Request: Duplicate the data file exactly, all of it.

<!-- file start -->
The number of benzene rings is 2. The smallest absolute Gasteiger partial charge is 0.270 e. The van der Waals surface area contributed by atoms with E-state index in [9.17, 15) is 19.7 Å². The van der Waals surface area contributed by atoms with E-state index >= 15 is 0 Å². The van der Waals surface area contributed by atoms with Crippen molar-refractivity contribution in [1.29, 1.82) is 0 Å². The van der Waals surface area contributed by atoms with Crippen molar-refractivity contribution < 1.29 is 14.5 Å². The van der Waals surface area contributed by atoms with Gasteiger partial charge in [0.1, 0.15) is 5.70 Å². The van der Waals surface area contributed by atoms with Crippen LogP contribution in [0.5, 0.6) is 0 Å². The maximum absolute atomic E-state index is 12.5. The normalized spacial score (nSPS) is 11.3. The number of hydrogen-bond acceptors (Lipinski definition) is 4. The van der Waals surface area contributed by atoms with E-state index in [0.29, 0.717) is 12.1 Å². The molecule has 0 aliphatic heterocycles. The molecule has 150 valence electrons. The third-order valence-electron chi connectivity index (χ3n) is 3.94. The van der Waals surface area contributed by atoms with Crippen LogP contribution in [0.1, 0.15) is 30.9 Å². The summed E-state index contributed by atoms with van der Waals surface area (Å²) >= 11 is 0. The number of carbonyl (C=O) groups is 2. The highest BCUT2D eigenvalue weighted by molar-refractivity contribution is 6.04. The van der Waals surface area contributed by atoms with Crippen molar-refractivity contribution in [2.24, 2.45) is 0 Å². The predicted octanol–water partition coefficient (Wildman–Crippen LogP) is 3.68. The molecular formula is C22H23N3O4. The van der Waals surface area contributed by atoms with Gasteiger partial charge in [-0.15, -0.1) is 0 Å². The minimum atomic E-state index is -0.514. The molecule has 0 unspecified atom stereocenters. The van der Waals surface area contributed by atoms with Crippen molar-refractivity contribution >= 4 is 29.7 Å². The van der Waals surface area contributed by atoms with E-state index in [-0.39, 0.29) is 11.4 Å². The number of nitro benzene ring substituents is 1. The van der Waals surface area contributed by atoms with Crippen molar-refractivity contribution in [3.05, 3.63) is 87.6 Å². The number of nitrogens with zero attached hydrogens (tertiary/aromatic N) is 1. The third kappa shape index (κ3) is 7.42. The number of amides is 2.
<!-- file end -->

The number of benzene rings is 2. The smallest absolute Gasteiger partial charge is 0.270 e. The van der Waals surface area contributed by atoms with E-state index in [9.17, 15) is 19.7 Å². The van der Waals surface area contributed by atoms with E-state index >= 15 is 0 Å². The van der Waals surface area contributed by atoms with Crippen molar-refractivity contribution in [1.29, 1.82) is 0 Å². The van der Waals surface area contributed by atoms with Crippen molar-refractivity contribution < 1.29 is 14.5 Å². The van der Waals surface area contributed by atoms with Gasteiger partial charge in [0.1, 0.15) is 5.70 Å². The van der Waals surface area contributed by atoms with Crippen LogP contribution in [0.5, 0.6) is 0 Å². The maximum absolute atomic E-state index is 12.5. The normalized spacial score (nSPS) is 11.3. The number of hydrogen-bond acceptors (Lipinski definition) is 4. The van der Waals surface area contributed by atoms with E-state index in [0.29, 0.717) is 12.1 Å². The molecule has 0 aliphatic heterocycles. The molecule has 150 valence electrons. The third-order valence-electron chi connectivity index (χ3n) is 3.94. The van der Waals surface area contributed by atoms with Crippen LogP contribution in [0.1, 0.15) is 30.9 Å². The summed E-state index contributed by atoms with van der Waals surface area (Å²) >= 11 is 0. The number of carbonyl (C=O) groups is 2. The highest BCUT2D eigenvalue weighted by molar-refractivity contribution is 6.04. The van der Waals surface area contributed by atoms with Crippen molar-refractivity contribution in [2.24, 2.45) is 0 Å². The predicted octanol–water partition coefficient (Wildman–Crippen LogP) is 3.68. The molecular formula is C22H23N3O4. The van der Waals surface area contributed by atoms with Gasteiger partial charge in [-0.15, -0.1) is 0 Å². The minimum atomic E-state index is -0.514. The molecule has 0 unspecified atom stereocenters. The van der Waals surface area contributed by atoms with Crippen molar-refractivity contribution >= 4 is 29.7 Å². The van der Waals surface area contributed by atoms with E-state index in [-0.39, 0.29) is 11.4 Å². The number of nitro benzene ring substituents is 1. The van der Waals surface area contributed by atoms with Crippen molar-refractivity contribution in [3.05, 3.63) is 87.6 Å². The number of nitrogens with zero attached hydrogens (tertiary/aromatic N) is 1. The third kappa shape index (κ3) is 7.42. The number of amides is 2.